Producer’s Corner: Dave Brainard

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Photo by Lyndon Jackson for lyndonsphotos.com.

Imagine the odds.

You’re a guitar player from Omaha who moves to Nashville to see what might happen. You get a staff writing deal pretty quickly. You earn a reputation as a straight shooter who has a passion for songs and for artistry. You end up producing a few albums, a couple of which do relatively well and help establish the artists (who largely write their own material) as serious talents.

Then, against overwhelming odds considering the thousands and thousands of albums that are recorded in a given year, an album you produced gets a Grammy nomination for Country Album of the Year. That’s what Dave Brainard is digesting as the producer of Brandy Clark’s 12 Stories, which is in the running for that Grammy at the nationally televised ceremony on February 8.

Brainard was a musician with the United States Air Force Band before he moved to Nashville, where he was signed to a staff writing deal in relatively short order. “Neal McCoy was my first cut in 2002,” he recalls. “Within three months Neal cut the song [“What If”] off a work tape, the single was released…and then he lost his record deal. But in a way, I love that. Because if I’d had bigger success at the time … well, I like having taken the hard road a lot better.” He went on to have cuts by Brooks and Dunn, Ricochet and others, and also spent some time on the road as a musician with singers like Anthony Smith and David Nail.

He moved into the producer’s chair with, among others, Unbridled, the album recorded by Chris LeDoux’s band Western Underground a couple years after his death. Since then Brainard has gone on to produce Jerrod Niemann, Ray Scott and a handful of others. But it’s pretty amazing that, given his relatively short discography as a producer compared to some Nashville veterans, Brainard is up for the Best Country Album Grammy, especially since Brandy Clark wasn’t exactly welcomed with open arms by the country music establishment.

“We started 12 Stories four years ago,” Brainard says, “and we were successful at creating this thing that was unique, but wasn’t really accepted by the formats. If you go back to that time, Brandy was just beginning her arc. She had had a couple cuts on Reba, Joanna Smith…she was just getting started, hadn’t had her hits yet [as a writer for Miranda Lambert and others], and we started the record at the beginning of that arc.”

Cliché as it sounds, Brainard is a songwriter’s producer, and will be the first to tell you that it all begins with a song. Interestingly, Brainard doesn’t normally co-write much, so far at least, with the artists he produces. “I have my own writing style, and when it works it works,” he says. “But I don’t necessarily require my writing to be part of something I produce. I actually produce better when I don’t poison that part of the well. Like when Brandy came to me, and had that magic with co-writers like Shane [McAnally], as a producer it’s better for me to stay with that magic. I’m more of a purist that way. When I co-write with somebody I’m not aiming for a spot on a record that I’m going to produce. If anything, through the process of stretching here and there, I’m trying to help an artist expand their boundaries a little bit to get to the place where they might have some different options.”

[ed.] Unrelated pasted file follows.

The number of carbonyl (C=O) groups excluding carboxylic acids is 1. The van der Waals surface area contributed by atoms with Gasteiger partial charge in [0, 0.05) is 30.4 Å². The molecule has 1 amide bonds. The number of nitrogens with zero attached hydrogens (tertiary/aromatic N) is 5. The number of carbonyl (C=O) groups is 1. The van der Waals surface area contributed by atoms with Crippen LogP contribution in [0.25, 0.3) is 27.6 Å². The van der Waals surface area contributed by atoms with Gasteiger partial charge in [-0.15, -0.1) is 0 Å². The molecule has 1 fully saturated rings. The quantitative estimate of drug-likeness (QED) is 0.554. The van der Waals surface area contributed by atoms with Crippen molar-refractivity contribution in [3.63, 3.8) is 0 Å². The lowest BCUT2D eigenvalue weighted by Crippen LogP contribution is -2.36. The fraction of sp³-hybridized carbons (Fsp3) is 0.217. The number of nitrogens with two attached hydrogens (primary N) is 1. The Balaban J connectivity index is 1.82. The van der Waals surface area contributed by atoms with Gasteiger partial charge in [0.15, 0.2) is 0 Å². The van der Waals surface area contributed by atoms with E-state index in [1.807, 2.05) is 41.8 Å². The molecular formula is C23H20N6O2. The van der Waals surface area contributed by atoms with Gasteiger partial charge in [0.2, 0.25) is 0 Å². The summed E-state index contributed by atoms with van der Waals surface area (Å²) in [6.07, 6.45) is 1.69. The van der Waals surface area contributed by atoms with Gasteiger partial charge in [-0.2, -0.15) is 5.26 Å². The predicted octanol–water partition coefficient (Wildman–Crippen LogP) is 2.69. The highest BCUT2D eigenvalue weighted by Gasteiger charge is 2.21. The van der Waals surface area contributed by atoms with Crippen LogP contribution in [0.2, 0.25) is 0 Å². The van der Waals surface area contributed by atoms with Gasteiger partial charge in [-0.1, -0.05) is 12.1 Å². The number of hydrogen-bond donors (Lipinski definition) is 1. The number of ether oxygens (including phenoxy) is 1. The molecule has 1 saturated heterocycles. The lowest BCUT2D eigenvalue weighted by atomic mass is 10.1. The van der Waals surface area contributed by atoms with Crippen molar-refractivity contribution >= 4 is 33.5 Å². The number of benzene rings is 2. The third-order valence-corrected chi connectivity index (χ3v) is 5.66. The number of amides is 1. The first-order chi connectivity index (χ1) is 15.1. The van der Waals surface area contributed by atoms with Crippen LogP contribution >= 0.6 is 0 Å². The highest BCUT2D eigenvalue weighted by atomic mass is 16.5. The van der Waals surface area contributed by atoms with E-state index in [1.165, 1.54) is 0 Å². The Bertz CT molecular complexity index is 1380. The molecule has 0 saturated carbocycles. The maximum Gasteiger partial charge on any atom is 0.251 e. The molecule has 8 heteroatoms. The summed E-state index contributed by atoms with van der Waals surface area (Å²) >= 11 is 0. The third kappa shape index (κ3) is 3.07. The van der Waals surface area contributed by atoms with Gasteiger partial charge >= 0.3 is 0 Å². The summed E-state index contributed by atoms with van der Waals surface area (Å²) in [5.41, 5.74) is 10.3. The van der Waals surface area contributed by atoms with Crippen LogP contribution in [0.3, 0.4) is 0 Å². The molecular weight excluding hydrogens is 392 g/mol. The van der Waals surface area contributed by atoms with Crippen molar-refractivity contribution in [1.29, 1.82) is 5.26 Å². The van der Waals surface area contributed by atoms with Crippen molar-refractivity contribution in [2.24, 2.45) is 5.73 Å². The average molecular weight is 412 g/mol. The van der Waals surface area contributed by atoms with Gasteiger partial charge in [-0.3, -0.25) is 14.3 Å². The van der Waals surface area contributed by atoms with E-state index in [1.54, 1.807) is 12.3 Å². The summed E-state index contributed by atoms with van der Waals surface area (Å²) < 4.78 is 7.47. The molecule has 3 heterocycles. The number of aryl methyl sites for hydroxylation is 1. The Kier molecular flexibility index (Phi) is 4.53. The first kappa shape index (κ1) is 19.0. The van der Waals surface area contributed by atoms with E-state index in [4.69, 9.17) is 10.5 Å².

“Production and songwriting, I just love the collaborative process,” he continues. “I like the ‘soldier of the song’ mentality. Where you sit down and an idea comes, and you don’t know exactly how to do it but it just requires a certain something…hopefully you’re in the room with someone who has that same mentality. You’re soldiers of that song. It’s like, let’s do right by this idea, by where it’s going, let’s have a sense of what’s required for it to be excellent. It’s that way for me as a songwriter, but it translates into my production too. Seeing the potential of that song, and being a steward of it, I’m a big believer in that. In being inspired by something great and becoming a servant, a soldier of the song.”

So this soldier will see on February 8th if his stewardship is respected by the NARAS voters. If he wins, he might play a role in changing the direction of today’s country music. And if nothing else, he’s has already beaten the odds with the nomination alone.

 

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